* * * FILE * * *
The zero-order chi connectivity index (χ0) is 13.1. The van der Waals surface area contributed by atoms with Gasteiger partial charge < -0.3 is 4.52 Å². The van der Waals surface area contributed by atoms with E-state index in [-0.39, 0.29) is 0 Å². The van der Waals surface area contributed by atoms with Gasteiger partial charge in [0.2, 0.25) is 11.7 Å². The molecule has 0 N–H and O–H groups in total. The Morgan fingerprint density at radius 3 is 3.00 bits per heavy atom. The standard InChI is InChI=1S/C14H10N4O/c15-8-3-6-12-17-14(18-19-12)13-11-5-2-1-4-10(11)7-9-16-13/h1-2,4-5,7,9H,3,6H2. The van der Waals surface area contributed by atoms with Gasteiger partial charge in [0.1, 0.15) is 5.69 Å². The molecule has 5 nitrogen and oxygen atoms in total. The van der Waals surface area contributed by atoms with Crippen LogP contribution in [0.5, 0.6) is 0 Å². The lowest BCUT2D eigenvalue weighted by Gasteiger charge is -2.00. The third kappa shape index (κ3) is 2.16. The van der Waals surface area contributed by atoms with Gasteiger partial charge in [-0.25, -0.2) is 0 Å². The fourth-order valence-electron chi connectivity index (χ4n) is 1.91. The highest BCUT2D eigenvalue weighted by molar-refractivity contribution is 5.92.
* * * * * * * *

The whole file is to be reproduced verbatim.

The zero-order chi connectivity index (χ0) is 13.1. The van der Waals surface area contributed by atoms with Gasteiger partial charge < -0.3 is 4.52 Å². The van der Waals surface area contributed by atoms with E-state index in [-0.39, 0.29) is 0 Å². The van der Waals surface area contributed by atoms with Gasteiger partial charge in [0.2, 0.25) is 11.7 Å². The molecule has 0 N–H and O–H groups in total. The Morgan fingerprint density at radius 3 is 3.00 bits per heavy atom. The standard InChI is InChI=1S/C14H10N4O/c15-8-3-6-12-17-14(18-19-12)13-11-5-2-1-4-10(11)7-9-16-13/h1-2,4-5,7,9H,3,6H2. The van der Waals surface area contributed by atoms with Gasteiger partial charge in [0.1, 0.15) is 5.69 Å². The molecule has 5 nitrogen and oxygen atoms in total. The van der Waals surface area contributed by atoms with Crippen LogP contribution in [0.5, 0.6) is 0 Å². The lowest BCUT2D eigenvalue weighted by Gasteiger charge is -2.00. The third kappa shape index (κ3) is 2.16. The van der Waals surface area contributed by atoms with Gasteiger partial charge in [-0.25, -0.2) is 0 Å². The fourth-order valence-electron chi connectivity index (χ4n) is 1.91. The highest BCUT2D eigenvalue weighted by molar-refractivity contribution is 5.92.